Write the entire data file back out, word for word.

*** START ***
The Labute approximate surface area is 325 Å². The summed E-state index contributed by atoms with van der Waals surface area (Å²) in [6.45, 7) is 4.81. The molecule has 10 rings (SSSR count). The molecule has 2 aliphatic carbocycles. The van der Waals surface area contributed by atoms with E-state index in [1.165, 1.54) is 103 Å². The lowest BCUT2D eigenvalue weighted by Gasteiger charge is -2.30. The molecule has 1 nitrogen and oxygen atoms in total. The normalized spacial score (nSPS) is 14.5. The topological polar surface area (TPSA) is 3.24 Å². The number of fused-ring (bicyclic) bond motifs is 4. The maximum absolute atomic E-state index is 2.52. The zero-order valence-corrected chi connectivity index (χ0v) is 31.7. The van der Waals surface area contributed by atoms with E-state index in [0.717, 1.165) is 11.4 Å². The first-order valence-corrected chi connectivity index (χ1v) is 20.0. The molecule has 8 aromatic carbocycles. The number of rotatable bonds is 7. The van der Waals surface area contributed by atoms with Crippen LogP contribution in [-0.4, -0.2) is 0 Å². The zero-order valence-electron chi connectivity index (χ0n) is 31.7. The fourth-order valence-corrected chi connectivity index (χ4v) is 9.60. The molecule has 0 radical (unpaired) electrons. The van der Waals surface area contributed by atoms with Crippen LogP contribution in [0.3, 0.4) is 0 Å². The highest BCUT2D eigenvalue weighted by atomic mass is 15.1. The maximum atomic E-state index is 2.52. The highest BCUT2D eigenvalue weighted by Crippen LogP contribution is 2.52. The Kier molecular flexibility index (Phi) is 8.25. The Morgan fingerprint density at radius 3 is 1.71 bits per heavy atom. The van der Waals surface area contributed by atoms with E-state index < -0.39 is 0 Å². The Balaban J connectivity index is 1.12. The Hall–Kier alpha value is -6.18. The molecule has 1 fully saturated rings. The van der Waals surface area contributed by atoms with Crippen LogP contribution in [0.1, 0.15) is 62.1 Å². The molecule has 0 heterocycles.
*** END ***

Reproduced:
The Labute approximate surface area is 325 Å². The summed E-state index contributed by atoms with van der Waals surface area (Å²) in [6.45, 7) is 4.81. The molecule has 10 rings (SSSR count). The molecule has 2 aliphatic carbocycles. The van der Waals surface area contributed by atoms with E-state index in [1.165, 1.54) is 103 Å². The lowest BCUT2D eigenvalue weighted by Gasteiger charge is -2.30. The molecule has 1 nitrogen and oxygen atoms in total. The normalized spacial score (nSPS) is 14.5. The topological polar surface area (TPSA) is 3.24 Å². The number of fused-ring (bicyclic) bond motifs is 4. The maximum absolute atomic E-state index is 2.52. The zero-order valence-corrected chi connectivity index (χ0v) is 31.7. The van der Waals surface area contributed by atoms with E-state index in [0.717, 1.165) is 11.4 Å². The first-order valence-corrected chi connectivity index (χ1v) is 20.0. The molecule has 8 aromatic carbocycles. The number of rotatable bonds is 7. The van der Waals surface area contributed by atoms with Crippen LogP contribution in [-0.4, -0.2) is 0 Å². The zero-order valence-electron chi connectivity index (χ0n) is 31.7. The fourth-order valence-corrected chi connectivity index (χ4v) is 9.60. The molecule has 0 radical (unpaired) electrons. The van der Waals surface area contributed by atoms with Crippen LogP contribution in [0.3, 0.4) is 0 Å². The highest BCUT2D eigenvalue weighted by atomic mass is 15.1. The maximum atomic E-state index is 2.52. The highest BCUT2D eigenvalue weighted by Crippen LogP contribution is 2.52. The Kier molecular flexibility index (Phi) is 8.25. The Morgan fingerprint density at radius 3 is 1.71 bits per heavy atom. The van der Waals surface area contributed by atoms with E-state index < -0.39 is 0 Å². The Balaban J connectivity index is 1.12. The Hall–Kier alpha value is -6.18. The molecule has 1 fully saturated rings. The van der Waals surface area contributed by atoms with Crippen LogP contribution in [0.1, 0.15) is 62.1 Å². The molecule has 0 heterocycles.